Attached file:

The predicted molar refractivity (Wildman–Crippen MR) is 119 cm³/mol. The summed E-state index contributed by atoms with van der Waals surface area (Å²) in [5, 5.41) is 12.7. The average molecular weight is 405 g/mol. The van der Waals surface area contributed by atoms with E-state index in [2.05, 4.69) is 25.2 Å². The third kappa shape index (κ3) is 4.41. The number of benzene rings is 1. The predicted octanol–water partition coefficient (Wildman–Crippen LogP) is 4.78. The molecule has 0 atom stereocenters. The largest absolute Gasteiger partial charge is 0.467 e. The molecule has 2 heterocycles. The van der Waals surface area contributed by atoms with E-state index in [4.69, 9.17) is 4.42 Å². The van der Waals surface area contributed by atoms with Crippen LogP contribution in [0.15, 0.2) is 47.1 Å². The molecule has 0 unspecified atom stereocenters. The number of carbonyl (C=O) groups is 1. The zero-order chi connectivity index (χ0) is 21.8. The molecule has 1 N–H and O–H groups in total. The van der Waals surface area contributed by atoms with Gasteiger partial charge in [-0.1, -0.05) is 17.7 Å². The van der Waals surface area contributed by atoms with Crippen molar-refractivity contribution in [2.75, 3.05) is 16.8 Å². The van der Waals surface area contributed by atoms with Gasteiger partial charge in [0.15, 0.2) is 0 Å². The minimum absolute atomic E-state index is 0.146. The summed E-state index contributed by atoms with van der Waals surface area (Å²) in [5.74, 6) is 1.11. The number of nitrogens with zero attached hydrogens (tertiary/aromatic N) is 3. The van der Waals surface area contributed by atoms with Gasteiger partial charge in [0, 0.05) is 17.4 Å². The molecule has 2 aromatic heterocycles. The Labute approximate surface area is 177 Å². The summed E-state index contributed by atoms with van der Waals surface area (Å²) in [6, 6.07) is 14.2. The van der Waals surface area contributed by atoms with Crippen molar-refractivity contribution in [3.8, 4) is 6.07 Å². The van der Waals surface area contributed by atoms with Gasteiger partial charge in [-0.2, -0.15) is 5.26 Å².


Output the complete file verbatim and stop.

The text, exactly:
The predicted molar refractivity (Wildman–Crippen MR) is 119 cm³/mol. The summed E-state index contributed by atoms with van der Waals surface area (Å²) in [5, 5.41) is 12.7. The average molecular weight is 405 g/mol. The van der Waals surface area contributed by atoms with E-state index in [2.05, 4.69) is 25.2 Å². The third kappa shape index (κ3) is 4.41. The number of benzene rings is 1. The predicted octanol–water partition coefficient (Wildman–Crippen LogP) is 4.78. The molecule has 0 atom stereocenters. The largest absolute Gasteiger partial charge is 0.467 e. The molecule has 2 heterocycles. The van der Waals surface area contributed by atoms with E-state index in [4.69, 9.17) is 4.42 Å². The van der Waals surface area contributed by atoms with Crippen LogP contribution in [0.15, 0.2) is 47.1 Å². The molecule has 0 unspecified atom stereocenters. The number of carbonyl (C=O) groups is 1. The zero-order chi connectivity index (χ0) is 21.8. The molecule has 1 N–H and O–H groups in total. The van der Waals surface area contributed by atoms with Gasteiger partial charge in [-0.1, -0.05) is 17.7 Å². The van der Waals surface area contributed by atoms with Crippen molar-refractivity contribution in [2.75, 3.05) is 16.8 Å². The van der Waals surface area contributed by atoms with Gasteiger partial charge in [0.15, 0.2) is 0 Å². The minimum absolute atomic E-state index is 0.146. The summed E-state index contributed by atoms with van der Waals surface area (Å²) in [5.74, 6) is 1.11. The number of nitrogens with zero attached hydrogens (tertiary/aromatic N) is 3. The van der Waals surface area contributed by atoms with Gasteiger partial charge in [0, 0.05) is 17.4 Å². The molecule has 2 aromatic heterocycles. The Labute approximate surface area is 177 Å². The summed E-state index contributed by atoms with van der Waals surface area (Å²) in [6, 6.07) is 14.2. The van der Waals surface area contributed by atoms with Crippen molar-refractivity contribution in [3.8, 4) is 6.07 Å². The van der Waals surface area contributed by atoms with Gasteiger partial charge in [-0.2, -0.15) is 5.26 Å².